Thus, the output of a neuron is 1 if its net input is greater than its threshold value and 0 otherwise. While this model does not pose any constraints on the weights and thresholds, we use low precision integer values in all experiments to keep the computational cost low and allow for highly efficient digital implementations. We consider here multi-layer networks trained through stochastic gradient descent using the backpropagation algorithm [19]. Since the error gradient is zero almost everywhere in the discrete network given by eqs. 2 and 1, we replace the binarization function by a logistic sigmoid function in the backward pass,


where is a scaling factor. Furthermore, during training, we keep copies of the high-resolution weights and activations, and use them to compute the gradient in the backward pass, as proposed by [3, 20]. In addition to the activations and network parameters, the inputs to the network are binarized by scaling them to lie in the range and rounding them to the nearest integer.

2.2 Lossless event-based implementation through counter neurons

The multiplication-free network proposed above can directly be turned into an asynchronous event-based neural network by turning every unit of the ANN into a counter neuron, which we describe below. The weights and biases obtained through the training procedure above can be used in the event-based network without further conversion.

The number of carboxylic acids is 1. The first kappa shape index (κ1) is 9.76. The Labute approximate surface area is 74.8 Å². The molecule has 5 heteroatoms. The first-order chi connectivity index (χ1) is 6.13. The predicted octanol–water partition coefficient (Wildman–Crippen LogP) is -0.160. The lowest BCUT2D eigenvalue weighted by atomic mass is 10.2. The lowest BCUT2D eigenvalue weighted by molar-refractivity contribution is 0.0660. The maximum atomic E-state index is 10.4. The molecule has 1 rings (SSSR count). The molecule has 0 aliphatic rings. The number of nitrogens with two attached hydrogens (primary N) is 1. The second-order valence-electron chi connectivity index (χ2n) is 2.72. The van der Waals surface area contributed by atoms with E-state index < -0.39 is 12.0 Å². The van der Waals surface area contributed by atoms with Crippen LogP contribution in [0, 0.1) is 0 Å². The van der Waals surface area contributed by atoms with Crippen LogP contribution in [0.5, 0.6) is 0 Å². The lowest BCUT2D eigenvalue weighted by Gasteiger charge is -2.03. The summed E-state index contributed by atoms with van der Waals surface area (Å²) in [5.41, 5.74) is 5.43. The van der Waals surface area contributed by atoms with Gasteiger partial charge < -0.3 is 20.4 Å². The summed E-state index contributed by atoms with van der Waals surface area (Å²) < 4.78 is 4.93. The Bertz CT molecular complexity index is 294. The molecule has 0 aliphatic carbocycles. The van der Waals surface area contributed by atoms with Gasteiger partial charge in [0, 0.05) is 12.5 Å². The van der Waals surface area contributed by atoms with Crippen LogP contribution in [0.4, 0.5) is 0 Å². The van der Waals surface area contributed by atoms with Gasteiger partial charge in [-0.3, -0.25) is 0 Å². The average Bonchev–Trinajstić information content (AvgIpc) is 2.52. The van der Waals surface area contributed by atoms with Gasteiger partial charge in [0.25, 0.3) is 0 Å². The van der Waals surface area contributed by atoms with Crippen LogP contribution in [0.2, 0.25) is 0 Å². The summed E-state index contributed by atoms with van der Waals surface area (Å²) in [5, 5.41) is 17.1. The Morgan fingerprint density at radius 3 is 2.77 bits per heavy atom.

Figure 1: Illustration of the basic counter neuron model. The internal counter variable is initialized at the negative threshold level and accumulates inputs provided through events at discrete time steps. Whenever the counter changes its sign, i.e. when the accumulated input becomes greater or smaller than the threshold level , an event is emitted. The event is positive () if the sign changes from negative to positive, and negative () otherwise.
initialize: whenever  neuron receives an input event from a neuron or a sum of simultaneous input events from a set of neurons  do
       if  and  then
       end if
      if  and  then
       end if
Algorithm 1 Basic counter neuron implementation.